Me, i think Heavy Rain had potential, but videogames have a LOOOONG way to go to reach the cinematic beauty of film (Videogames can't reach the level of Citizen Kane or other great, classic films in terms of storytelling and pacing, but they CAN reach that stage in their own terms. Games should focus on being games, not on trying to be movies.)

I disagree. Heavy Rain combined the best qualities of both industries and mixed them together brilliantly.

The writer of this article definitely didn't get the point. Yes, there is a lot of gameplay. Yes, the narrative is excellent and the story as a whole is absolutely fucking brilliant. Finish the game, you'll be shocked when you learn the identity of the Origami Killer.

Yes, there is a lot of interaction. The player really drives the story forward in their own way, this isn't a game that creates the illusion of choice and effect. This is a game that is about choice and effect.

In short? Buy it. I'm not going to say this again. Just do it and let yourself be immersed in this incredible experience. You will not regret it.

Irridium:
I think I understand where your coming from. You don't want to support this type of game, where the gameplay is basically reliant on QTE's. If I'm wrong, correct me.

Half right. The QTEs are more a symptom than the actual problem, to me. My main problem with it is David Cage's relentless attempt to derive a more cinematic -- filmic is a better word -- presentation to gaming; which is what turned me off Farenheit and made him my mortal enemy (kidding). I'm somewhat more sympathetic to it in games like Uncharted (which I also haven't played, since I don't have a PS3 yet) since at least they're using tried and tested gameplay ideas to get there, but I still see them as essentially a flawed concept.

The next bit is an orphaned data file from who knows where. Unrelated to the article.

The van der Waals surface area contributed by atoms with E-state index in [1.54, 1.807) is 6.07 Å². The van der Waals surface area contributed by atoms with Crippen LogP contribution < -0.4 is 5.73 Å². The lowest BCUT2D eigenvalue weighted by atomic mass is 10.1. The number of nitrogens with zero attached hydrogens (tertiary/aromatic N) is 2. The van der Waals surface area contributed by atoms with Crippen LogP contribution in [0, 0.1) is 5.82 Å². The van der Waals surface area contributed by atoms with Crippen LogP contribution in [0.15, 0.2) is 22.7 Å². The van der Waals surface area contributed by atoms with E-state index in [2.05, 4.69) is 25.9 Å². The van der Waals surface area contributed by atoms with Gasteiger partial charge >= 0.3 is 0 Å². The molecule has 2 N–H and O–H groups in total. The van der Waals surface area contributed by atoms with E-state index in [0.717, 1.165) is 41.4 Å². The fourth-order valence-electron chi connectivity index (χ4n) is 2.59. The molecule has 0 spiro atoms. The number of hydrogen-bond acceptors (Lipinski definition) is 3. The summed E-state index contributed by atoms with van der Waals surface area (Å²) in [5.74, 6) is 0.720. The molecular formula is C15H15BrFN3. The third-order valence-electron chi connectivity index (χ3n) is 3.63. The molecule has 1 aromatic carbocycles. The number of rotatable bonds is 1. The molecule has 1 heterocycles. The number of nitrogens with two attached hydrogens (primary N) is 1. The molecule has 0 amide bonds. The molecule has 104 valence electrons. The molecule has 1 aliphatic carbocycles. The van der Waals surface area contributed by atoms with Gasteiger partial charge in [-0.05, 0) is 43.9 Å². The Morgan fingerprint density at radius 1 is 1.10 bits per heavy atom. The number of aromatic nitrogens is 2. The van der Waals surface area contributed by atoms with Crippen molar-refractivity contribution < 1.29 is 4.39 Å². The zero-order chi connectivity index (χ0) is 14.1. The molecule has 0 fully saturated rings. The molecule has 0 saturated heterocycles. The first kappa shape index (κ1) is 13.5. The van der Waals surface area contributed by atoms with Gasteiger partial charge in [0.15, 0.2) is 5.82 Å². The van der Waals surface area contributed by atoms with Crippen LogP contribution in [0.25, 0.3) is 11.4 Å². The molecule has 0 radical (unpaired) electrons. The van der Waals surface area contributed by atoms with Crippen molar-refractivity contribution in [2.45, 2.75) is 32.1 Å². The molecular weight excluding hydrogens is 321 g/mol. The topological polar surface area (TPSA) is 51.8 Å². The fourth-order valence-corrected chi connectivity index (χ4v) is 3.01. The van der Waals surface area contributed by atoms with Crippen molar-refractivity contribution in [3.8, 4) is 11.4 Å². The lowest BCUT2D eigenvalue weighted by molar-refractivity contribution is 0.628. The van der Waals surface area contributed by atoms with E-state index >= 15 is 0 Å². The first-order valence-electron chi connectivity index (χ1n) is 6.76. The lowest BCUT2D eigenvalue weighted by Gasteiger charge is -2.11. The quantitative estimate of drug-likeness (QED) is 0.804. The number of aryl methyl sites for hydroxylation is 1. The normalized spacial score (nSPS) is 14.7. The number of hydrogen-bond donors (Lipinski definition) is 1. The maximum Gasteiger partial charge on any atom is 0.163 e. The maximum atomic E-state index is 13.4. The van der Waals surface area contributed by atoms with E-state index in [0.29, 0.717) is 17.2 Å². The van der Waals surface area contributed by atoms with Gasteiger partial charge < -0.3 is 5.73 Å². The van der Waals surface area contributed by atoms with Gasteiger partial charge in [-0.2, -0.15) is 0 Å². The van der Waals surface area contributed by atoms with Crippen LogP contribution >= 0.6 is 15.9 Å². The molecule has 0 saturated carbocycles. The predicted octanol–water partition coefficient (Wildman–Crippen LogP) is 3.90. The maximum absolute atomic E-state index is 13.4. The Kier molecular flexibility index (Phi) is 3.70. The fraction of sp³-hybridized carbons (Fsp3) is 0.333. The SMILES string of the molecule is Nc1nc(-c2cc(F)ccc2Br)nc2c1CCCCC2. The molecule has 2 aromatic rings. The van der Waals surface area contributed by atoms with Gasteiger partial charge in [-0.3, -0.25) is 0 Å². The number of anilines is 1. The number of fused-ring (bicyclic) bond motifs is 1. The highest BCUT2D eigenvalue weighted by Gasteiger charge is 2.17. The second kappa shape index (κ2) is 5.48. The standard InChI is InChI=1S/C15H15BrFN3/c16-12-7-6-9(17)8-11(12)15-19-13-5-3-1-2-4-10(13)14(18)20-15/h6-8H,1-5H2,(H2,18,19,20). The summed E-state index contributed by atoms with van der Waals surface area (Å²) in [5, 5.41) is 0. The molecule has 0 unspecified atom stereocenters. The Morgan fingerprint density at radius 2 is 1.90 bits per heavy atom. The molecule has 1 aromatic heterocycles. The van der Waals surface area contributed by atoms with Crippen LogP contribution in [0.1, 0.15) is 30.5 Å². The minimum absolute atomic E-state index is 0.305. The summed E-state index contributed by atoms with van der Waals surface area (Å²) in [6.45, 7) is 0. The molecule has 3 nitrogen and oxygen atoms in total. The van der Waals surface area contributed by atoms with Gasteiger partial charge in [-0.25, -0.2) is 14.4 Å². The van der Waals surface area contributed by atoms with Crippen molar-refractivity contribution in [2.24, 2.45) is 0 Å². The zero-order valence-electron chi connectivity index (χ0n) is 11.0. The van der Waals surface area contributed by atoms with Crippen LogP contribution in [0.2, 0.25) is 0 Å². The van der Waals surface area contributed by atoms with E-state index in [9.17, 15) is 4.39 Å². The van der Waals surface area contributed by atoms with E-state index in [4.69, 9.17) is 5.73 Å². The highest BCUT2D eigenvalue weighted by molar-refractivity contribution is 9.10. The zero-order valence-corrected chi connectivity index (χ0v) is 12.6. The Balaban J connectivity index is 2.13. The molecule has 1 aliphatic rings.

Clint Hocking remains my hero for putting it neatly and succinctly,

Clint Hocking:
...I am conceptually opposed to going too far down this path of using narrative techniques - not because we can't make our games much more emotionally engaging than they are currently - but because we already know the limits of this approach. By mastering these narrative techniques and wedding them to our designs (as we did with the Buddy System in Far Cry 2 - but better) we can arrive at Saving Private Ryan. What that means is that 10 or 20 or 50 years from now, we will deliver a brand new entertainment medium that is as powerful and moving as one we already have. That's great, I guess. But if I am going to dedicated my life this, I want to end up with something that is more, something that is better than what we have now.

In the end, the old saw about diff'rant strokes applies. Nothing is saying we can't have both Heavy Rain and Shadow of the Colossus.

But I admit it, I can't see the point of the Heavy Rain path, for exactly the reasons stated above, and for another one: It distances the player for me. I didn't cry at Shadow of the Colossus, but I sure as hell felt like throwing up, because I killed those things. It wasn't Wander, or some guy on screen. I did it. I used the mechanics to directly apply myself to killing those beautiful giants.

That's worthwhile. It's where I think the true promise is. And as such, well, yeah. I get a bit annoyed with the attention David Cage gets. I think he's imitating film, not carving out new horizons. Clint Hocking and Fumito Ueda deserve the attention more.

BlindChance:

Half right. The QTEs are more a symptom than the actual problem, to me. My main problem with it is David Cage's relentless attempt to derive a more cinematic presentation to gaming; which is what turned me off Farenheit and made him my mortal enemy (kidding). I'm somewhat more sympathetic to it in games like Uncharted (which I also haven't played, since I don't have a PS3 yet) since at least they're using tried and tested gameplay ideas to get there, but I still see them as essentially a flawed concept.

Clint Hocking remains my hero for putting it neatly and succinctly,

Clint Hocking: